Lori J. Bertman Fortune Article Highlights Key Issues for Sandy Recovery
Disaster philanthropy and related questions like disaster planning and disaster recovery are subjects that get big play in mainstream media when there is a horrific disaster that kills many people and causes immense destruction.
But any meaningful discussion of disasters or their impact fade quickly if death and mayhem aren’t part of the story. Take the coverage of Cyclone Phailin, which was one of the most powerful storms ever to hit the eastern coast of India. When it looked like the death toll could likely surpass the 10,000 killed in the last big storm, coverage in the U.S. was extensive.
But when the Indian government did a miraculous job of evacuating over a million people and the resulting death toll was only 15, coverage quickly faded away. We’ll never know what happened to those million people or how they are re-building their homes and communities. Or closer to home, one year after Sandy we are finding both the media and the world of philanthropy – outside of those directly affected in New York and New Jersey – quickly tiring of the Sandy story as it moves in the difficult task of rebuilding.
So it is all the more remarkable that Lori Bertman, the president of the Irene W. and C.B. Pennington Foundation, a co-founder of CDP, and chair of our board, has teamed up with Fortune to publish a regular series on issues related to natural disasters. You can read Lori’s first article here. The article focuses on some serious issues about what we should be thinking about one year after Sandy. Here are a few excerpts:
The nature of local government contributes to this problem. As new leaders are elected, the slate is wiped clean, and people are never brought home. Philanthropy is the one sector that tends to concern itself with people’s long-term recovery. Unlike elected officials, philanthropic organizations serve as a consistent source of support and continuity for vulnerable populations, providing honest brokering, agile flexibility, and leadership across sectors.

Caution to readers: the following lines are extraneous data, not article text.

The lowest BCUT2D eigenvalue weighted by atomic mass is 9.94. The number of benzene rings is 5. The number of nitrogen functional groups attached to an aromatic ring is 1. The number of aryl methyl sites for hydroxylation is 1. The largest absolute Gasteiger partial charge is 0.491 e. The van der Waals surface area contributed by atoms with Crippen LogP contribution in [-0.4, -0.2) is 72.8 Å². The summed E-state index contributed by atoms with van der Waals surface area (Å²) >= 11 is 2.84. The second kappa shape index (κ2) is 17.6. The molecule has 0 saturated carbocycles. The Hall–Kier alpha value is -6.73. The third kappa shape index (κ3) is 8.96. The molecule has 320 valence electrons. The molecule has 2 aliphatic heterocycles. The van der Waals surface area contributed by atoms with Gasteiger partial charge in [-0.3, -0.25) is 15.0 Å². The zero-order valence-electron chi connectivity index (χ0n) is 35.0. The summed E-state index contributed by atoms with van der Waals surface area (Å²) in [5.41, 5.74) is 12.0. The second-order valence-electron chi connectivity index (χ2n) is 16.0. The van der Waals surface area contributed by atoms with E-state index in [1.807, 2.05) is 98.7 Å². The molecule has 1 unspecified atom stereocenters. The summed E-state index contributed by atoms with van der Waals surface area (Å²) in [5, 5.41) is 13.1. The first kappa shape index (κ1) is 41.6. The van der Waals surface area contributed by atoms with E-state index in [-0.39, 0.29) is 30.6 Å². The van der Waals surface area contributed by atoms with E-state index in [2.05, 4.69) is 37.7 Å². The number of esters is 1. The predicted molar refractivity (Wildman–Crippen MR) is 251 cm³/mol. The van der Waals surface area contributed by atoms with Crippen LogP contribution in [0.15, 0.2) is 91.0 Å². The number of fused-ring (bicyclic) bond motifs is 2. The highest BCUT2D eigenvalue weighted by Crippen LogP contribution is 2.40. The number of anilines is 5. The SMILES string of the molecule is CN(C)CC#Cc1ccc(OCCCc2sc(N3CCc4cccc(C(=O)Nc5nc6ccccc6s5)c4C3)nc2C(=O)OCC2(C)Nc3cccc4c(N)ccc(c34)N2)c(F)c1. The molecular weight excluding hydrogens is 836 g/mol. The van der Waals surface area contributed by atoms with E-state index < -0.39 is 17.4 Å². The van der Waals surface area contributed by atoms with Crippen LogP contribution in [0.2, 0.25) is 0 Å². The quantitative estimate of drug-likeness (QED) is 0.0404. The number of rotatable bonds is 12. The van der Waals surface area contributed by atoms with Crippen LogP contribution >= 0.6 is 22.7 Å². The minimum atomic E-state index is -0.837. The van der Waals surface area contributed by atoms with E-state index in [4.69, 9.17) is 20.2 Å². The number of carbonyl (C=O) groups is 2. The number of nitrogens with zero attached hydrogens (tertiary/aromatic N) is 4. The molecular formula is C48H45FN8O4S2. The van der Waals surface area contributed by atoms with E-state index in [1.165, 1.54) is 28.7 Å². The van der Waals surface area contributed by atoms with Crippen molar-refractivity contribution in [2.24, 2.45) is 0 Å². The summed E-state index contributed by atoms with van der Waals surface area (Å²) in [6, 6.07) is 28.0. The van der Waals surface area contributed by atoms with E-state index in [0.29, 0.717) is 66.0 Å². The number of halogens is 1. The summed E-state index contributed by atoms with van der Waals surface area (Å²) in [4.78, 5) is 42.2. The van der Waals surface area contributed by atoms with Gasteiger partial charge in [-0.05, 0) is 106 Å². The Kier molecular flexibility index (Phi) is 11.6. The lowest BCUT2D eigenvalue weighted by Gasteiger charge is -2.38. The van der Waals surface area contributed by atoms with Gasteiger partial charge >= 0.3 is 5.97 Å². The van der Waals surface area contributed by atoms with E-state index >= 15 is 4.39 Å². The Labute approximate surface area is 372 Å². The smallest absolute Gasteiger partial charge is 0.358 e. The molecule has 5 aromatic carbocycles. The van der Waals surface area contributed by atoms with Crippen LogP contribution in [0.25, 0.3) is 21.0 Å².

“”Relocation”” is another taboo word: Should we relocate entire communities out of harm’s way because of the environmental perils they face? This question has global implications. According to the Socioeconomic Data and Applications Center at Columbia University, which is part of the U.S. Aeronautics and Space Administration, 40% of the world’s population lives within 60 miles of the coast. Although we hear talk of New York and New Jersey’s sinking coastline, their coast is not the only one that’s threatened.
At the same time, what would be the consequences of permanent relocation for entire coastal communities? According to the National Oceanic and Atmospheric Administration (NOAA), if U.S. Coastal Shoreline Counties were considered an individual country, they would be ranked third in global GDP, after only the whole U.S. and China. So is relocation really an option? And what would happen to the people who have built their lives on the coast?
We have lived through enough disasters in recent years to anticipate the consequences that follow. Remember Sandy, of course, but also keep in mind why we are remembering Sandy: as an opportunity to reflect not just on the lessons learned in the Tristate Area, but the global solutions which we are now forced to seek to protect our future.
The challenge of encouraging the media – which means the public at large – as well as the leaders among foundations and corporations appreciate the full arc of disasters is a challenge we have taken on here at CDP. Until we can generate as much attention for planning and preparation as well as for recovery and rebuilding as we do for the dramatic efforts of relief we can never hope to truly transform disaster philanthropy and increase its effectiveness and impact.
If you’d like to comment on this article you comment on the Fortune website, or reach Lori on Twitter @LoriBertman, and as always feel free to write me at firstname.lastname@example.org.